Anti Burnout, Here Are 3 Tips To Find Out If The Company You Are Applying For Supports Work Life Balance!


Now work-life balance seems to be something that is coveted by many workers. Especially during a pandemic, where the time between work and personal life becomes very blurry due to working from home. As a result, not a few workers complain of experiencing burnout.

If you are looking for a new job with a company that supports a work life balance, there are some tips that you can apply. Come on, see!

Do Research

Thanks to the internet, now you don't have to wait until the interview stage to understand the culture and work environment of the targeted company. In addition to finding out directly through the company website, you can use platforms such as Glassdoor or LinkedIn to find out about work culture through reviews from employees who work at the company you are applying for.

You can see employee reviews while working at the company, if they have shown signs of supporting the work life balance you are after. Granted, not all reviews are accurate. However, at least it can provide an overview because the site can provide information about salaries, benefits, and company policies.

Asking during the Interview Stage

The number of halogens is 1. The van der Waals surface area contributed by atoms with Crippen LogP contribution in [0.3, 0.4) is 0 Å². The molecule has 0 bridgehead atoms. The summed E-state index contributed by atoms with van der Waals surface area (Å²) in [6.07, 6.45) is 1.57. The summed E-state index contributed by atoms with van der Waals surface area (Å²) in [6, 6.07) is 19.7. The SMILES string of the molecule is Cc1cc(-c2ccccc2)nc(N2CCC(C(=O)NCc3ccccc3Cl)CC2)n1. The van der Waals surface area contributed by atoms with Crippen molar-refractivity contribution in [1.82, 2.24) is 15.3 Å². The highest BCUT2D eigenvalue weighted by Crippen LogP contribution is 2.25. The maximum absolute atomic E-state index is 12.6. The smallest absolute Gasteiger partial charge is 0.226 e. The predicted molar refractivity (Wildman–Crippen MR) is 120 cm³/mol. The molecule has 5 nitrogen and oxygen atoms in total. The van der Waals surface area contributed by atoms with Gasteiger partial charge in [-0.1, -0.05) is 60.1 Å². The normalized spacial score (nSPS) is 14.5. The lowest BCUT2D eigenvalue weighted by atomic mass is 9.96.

Another way to find out how the company you are applying for supports a work life balance is to ask. You can use the interview session to ask this question.

"Companies that don't have a real focus may just respond with a short line or two and move on to the next question," Janine Yancey, CEO of Emtrain, a company that provides services for measuring the impact of social dynamics in the workplace, told Real Simple.

Furthermore, according to Yancey, companies that are committed to a work life balance will usually tell specifically about the approach they take to achieve this. This shows that work life balance is important for them.

In addition, you can also ask some questions related to work life balance, such as time off, replying to emails outside of working hours, and what characteristics the most successful employees have in the company.


In addition to asking directly, you also have to pay attention to what the recruiter where you apply for work doesn't say directly. For example, you've asked a question about leave or holiday policies and got an indirect answer in return, then pay attention.

Dr. Daryl Appleton, a psychotherapist, says to pay attention to non-verbal cues. "I believe in non-verbal cues, and also in hunches," he says.

If you don't get an immediate response with enthusiasm and feel something is off, there's nothing wrong with trusting a hunch. But still have to think logically and rationally, yes!

After you've done your research, looked at company policies, and asked questions in the interview phase, try to put that information down on paper before you accept the job offer. Make comparisons with five important factors such as office location, compensation, company culture, opportunities, and working hours.

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